The pervasive fear within marketing departments seems to be dampening, rather than spurring, change and innovation. This is confirmed by a recent Forrester Research survey of senior direct marketing executives, which found that marketers continue to shift marketing dollars from offline to online media, but the focus is mostly on outbound marketing efforts such as email, not when the customer comes in and is engaged in a call center, IVR system or website.
One of our clients, a regional bank, has had great success shifting focus to in-bound marketing. As a small bank, they have been prudent in their lending and do not share the problems that big banks have had with their portfolios. However, they have had trouble raising deposits in this market. A few months ago they started actively participating in a program with Money Aisle, where depositors can have banks bid for their deposits. These are customers who have a very definite purpose and are actively searching for a bank. Our client found this to be a very efficient channel to raise deposits and acquire new customers, albeit at a premium. By keeping their rates competitive and through a well designed rewards program, they have been able to retain these customers and get them to roll over their deposits when they mature.
How did they fund this shift? By reducing their outbound direct marketing expenditures.
Break Out of the Doom Loop
My initial optimism about the potential positive side of the downturn is being tempered by the realization that for most managers, conserving their jobs is priority No. 1. Fear seems to be holding them back rather than motivating them to try something new. To these managers, my message is this: Wake up!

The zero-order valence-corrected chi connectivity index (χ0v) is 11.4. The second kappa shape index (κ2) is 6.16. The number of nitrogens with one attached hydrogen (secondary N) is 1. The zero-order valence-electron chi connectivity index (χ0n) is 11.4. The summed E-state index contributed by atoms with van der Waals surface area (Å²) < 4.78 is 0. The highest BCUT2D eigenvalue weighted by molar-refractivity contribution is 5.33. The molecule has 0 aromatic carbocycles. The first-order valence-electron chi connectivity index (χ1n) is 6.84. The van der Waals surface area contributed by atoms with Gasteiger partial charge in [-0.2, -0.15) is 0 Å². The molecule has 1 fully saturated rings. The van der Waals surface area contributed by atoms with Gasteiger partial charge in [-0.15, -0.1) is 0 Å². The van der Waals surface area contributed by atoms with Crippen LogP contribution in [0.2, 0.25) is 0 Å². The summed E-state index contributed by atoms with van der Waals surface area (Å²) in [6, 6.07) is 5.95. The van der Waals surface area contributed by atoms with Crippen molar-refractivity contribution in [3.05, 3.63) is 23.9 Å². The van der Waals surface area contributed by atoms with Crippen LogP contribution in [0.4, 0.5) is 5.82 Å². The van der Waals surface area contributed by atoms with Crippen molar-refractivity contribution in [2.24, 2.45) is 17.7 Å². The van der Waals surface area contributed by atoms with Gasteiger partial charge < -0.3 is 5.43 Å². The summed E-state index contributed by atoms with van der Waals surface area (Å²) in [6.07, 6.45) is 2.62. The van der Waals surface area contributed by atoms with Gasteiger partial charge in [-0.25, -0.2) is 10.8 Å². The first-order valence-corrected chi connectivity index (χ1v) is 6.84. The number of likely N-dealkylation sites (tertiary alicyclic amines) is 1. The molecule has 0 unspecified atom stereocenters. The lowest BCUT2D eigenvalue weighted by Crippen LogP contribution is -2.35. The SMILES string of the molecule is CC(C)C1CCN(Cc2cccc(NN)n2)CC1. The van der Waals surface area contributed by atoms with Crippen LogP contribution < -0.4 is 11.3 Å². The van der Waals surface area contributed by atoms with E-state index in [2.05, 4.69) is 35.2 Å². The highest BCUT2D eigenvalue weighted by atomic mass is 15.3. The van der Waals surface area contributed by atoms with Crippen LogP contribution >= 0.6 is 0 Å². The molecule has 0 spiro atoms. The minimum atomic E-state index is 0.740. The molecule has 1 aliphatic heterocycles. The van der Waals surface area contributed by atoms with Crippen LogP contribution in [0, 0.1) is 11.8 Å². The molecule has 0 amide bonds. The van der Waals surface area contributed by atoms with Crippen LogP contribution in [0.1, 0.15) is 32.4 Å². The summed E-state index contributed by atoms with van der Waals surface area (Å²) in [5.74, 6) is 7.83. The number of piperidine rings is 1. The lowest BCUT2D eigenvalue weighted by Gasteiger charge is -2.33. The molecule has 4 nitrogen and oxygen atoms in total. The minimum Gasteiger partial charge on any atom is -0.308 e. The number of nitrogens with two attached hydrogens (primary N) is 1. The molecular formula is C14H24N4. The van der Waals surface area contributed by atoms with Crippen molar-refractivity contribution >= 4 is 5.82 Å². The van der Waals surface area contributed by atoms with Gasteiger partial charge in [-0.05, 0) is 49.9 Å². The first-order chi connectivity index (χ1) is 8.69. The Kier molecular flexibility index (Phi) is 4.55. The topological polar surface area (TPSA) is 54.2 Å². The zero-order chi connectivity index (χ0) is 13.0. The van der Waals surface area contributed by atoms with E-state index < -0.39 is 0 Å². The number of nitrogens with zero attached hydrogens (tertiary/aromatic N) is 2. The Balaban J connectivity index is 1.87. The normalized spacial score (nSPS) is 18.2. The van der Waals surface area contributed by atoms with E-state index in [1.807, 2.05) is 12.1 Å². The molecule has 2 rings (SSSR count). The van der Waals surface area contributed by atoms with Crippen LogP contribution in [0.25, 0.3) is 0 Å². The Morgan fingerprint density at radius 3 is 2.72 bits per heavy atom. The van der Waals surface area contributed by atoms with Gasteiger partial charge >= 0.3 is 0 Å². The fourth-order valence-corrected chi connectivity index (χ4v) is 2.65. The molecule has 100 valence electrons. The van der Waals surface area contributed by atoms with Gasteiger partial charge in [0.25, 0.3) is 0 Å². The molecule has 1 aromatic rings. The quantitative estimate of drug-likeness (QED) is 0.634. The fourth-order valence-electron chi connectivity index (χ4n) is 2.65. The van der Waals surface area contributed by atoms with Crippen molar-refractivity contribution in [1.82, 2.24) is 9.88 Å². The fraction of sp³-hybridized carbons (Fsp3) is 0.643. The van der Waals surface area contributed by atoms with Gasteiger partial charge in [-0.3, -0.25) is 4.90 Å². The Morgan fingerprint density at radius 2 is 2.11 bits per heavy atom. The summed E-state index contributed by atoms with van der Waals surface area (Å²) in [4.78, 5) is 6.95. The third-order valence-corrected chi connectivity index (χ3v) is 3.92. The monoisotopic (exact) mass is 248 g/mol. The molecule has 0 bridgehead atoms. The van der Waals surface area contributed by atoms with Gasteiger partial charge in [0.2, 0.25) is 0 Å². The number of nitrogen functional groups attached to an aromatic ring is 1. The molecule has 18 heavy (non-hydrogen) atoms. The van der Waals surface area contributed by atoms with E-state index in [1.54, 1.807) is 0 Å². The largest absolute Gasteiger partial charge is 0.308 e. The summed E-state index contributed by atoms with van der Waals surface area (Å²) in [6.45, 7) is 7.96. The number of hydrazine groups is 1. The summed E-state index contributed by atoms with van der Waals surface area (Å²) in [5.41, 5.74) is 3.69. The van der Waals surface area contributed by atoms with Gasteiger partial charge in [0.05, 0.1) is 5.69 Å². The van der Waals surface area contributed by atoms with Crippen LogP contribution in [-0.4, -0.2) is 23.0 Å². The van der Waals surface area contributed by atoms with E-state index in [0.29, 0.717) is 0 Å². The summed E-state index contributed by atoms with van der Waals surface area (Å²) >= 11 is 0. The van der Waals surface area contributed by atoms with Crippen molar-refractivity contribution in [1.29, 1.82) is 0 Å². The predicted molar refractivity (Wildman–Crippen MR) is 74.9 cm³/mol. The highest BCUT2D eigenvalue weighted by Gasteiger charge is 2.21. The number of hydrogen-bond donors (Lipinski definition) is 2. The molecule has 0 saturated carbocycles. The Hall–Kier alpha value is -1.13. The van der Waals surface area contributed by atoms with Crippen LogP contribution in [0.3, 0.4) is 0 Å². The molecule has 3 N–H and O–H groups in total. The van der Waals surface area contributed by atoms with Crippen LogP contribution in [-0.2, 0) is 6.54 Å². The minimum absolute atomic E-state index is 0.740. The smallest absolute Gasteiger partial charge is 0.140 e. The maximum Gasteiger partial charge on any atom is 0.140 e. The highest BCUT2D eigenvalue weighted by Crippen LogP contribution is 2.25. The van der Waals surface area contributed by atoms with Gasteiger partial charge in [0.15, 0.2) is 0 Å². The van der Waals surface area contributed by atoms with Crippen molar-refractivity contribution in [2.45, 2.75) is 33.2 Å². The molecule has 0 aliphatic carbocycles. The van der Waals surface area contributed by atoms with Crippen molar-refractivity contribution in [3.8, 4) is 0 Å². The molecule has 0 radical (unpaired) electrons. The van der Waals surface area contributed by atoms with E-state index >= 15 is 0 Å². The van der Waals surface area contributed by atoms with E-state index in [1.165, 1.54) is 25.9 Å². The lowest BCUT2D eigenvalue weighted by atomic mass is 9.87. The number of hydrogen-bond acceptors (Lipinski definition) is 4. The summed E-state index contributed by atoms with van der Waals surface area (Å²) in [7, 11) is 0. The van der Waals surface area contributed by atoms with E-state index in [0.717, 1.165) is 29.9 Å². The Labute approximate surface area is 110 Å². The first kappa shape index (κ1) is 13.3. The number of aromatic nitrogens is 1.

Will you be that marketer who leads your company to greater customer loyalty and revenue growth by being nimble and responsive when your competitors are trying to do more of the same?
Hunkering down may delay the reckoning, but does not necessarily save you in the long run. If the economy continues to slide or even stabilize at these low levels, the pressure to cut will continue and be relentless. The best way to get ahead of this train and avoid it running over you is to:
- Proactively suggest cuts in expensive programs that may have outlived their usefulness, even if they had good ROI historically.
- Go ahead and shift money into inbound marketing programs tailored to what you know about each customer.
- Be disciplined about measuring lift and ROI.
- Make sure you set the programs up to learn what works and what does not.
- Be ruthless about eliminating programs that do not payoff and be aggressive about doubling up on programs that do.
Soon, you’ll have success stories to tell in this age of doom and gloom. Success breeds confidence. You might be pleasantly surprised at the reaction of your management to this.
Times like this create new heroes, even within risk averse corporations. Are you going to be the one manager to buck the trend? Will you be that marketer who leads your company to greater customer loyalty and revenue growth by being nimble and responsive when your competitors are trying to do more of the same?
If you’re already innovating, please share your experience. It is time for us all to share success stories that help lift our collective spirits up!